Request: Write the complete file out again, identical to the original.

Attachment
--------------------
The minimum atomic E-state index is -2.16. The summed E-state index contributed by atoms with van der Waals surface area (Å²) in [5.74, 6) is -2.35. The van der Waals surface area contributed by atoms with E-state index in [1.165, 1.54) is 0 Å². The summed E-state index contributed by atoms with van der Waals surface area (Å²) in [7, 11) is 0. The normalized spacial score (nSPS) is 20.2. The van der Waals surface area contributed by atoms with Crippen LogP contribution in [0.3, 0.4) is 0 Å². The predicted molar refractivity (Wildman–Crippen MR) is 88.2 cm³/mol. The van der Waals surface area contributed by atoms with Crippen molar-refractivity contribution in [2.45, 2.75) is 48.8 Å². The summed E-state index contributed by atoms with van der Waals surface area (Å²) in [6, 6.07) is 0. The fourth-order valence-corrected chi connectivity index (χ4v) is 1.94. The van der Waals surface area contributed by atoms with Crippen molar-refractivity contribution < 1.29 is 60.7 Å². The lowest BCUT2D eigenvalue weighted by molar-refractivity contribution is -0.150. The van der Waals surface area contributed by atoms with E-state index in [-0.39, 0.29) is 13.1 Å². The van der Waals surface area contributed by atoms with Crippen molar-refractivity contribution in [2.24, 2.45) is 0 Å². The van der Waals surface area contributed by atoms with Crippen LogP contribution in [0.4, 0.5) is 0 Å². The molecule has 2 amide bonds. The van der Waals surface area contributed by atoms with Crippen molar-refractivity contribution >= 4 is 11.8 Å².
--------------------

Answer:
The minimum atomic E-state index is -2.16. The summed E-state index contributed by atoms with van der Waals surface area (Å²) in [5.74, 6) is -2.35. The van der Waals surface area contributed by atoms with E-state index in [1.165, 1.54) is 0 Å². The summed E-state index contributed by atoms with van der Waals surface area (Å²) in [7, 11) is 0. The normalized spacial score (nSPS) is 20.2. The van der Waals surface area contributed by atoms with Crippen LogP contribution in [0.3, 0.4) is 0 Å². The predicted molar refractivity (Wildman–Crippen MR) is 88.2 cm³/mol. The van der Waals surface area contributed by atoms with Crippen molar-refractivity contribution in [2.45, 2.75) is 48.8 Å². The summed E-state index contributed by atoms with van der Waals surface area (Å²) in [6, 6.07) is 0. The fourth-order valence-corrected chi connectivity index (χ4v) is 1.94. The van der Waals surface area contributed by atoms with Crippen molar-refractivity contribution < 1.29 is 60.7 Å². The lowest BCUT2D eigenvalue weighted by molar-refractivity contribution is -0.150. The van der Waals surface area contributed by atoms with E-state index in [-0.39, 0.29) is 13.1 Å². The van der Waals surface area contributed by atoms with Crippen molar-refractivity contribution in [2.24, 2.45) is 0 Å². The van der Waals surface area contributed by atoms with Crippen LogP contribution in [0.4, 0.5) is 0 Å². The molecule has 2 amide bonds. The van der Waals surface area contributed by atoms with Crippen molar-refractivity contribution >= 4 is 11.8 Å².